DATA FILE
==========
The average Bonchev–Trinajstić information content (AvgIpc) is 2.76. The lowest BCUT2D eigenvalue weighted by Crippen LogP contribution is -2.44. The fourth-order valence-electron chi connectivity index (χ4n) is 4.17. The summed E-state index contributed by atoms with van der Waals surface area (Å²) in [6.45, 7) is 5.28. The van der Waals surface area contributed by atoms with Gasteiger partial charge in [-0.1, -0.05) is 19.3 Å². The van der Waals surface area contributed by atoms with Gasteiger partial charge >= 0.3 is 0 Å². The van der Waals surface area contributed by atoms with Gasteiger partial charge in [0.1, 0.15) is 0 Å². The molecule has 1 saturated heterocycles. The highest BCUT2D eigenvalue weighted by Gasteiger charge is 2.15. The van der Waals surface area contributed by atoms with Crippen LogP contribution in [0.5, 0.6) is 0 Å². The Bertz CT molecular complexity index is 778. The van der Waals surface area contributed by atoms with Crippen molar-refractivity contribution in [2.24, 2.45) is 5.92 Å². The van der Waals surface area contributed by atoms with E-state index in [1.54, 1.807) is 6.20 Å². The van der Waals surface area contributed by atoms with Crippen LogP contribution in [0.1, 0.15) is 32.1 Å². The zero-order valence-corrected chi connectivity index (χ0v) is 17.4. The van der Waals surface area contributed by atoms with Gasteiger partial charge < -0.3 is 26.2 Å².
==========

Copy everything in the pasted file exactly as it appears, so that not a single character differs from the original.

The average Bonchev–Trinajstić information content (AvgIpc) is 2.76. The lowest BCUT2D eigenvalue weighted by Crippen LogP contribution is -2.44. The fourth-order valence-electron chi connectivity index (χ4n) is 4.17. The summed E-state index contributed by atoms with van der Waals surface area (Å²) in [6.45, 7) is 5.28. The van der Waals surface area contributed by atoms with Gasteiger partial charge in [-0.1, -0.05) is 19.3 Å². The van der Waals surface area contributed by atoms with Gasteiger partial charge >= 0.3 is 0 Å². The van der Waals surface area contributed by atoms with Gasteiger partial charge in [0.1, 0.15) is 0 Å². The molecule has 1 saturated heterocycles. The highest BCUT2D eigenvalue weighted by Gasteiger charge is 2.15. The van der Waals surface area contributed by atoms with Crippen LogP contribution in [0.5, 0.6) is 0 Å². The Bertz CT molecular complexity index is 778. The van der Waals surface area contributed by atoms with Crippen molar-refractivity contribution in [2.24, 2.45) is 5.92 Å². The van der Waals surface area contributed by atoms with E-state index in [1.54, 1.807) is 6.20 Å². The van der Waals surface area contributed by atoms with Crippen LogP contribution in [0.1, 0.15) is 32.1 Å². The zero-order valence-corrected chi connectivity index (χ0v) is 17.4. The van der Waals surface area contributed by atoms with Gasteiger partial charge < -0.3 is 26.2 Å².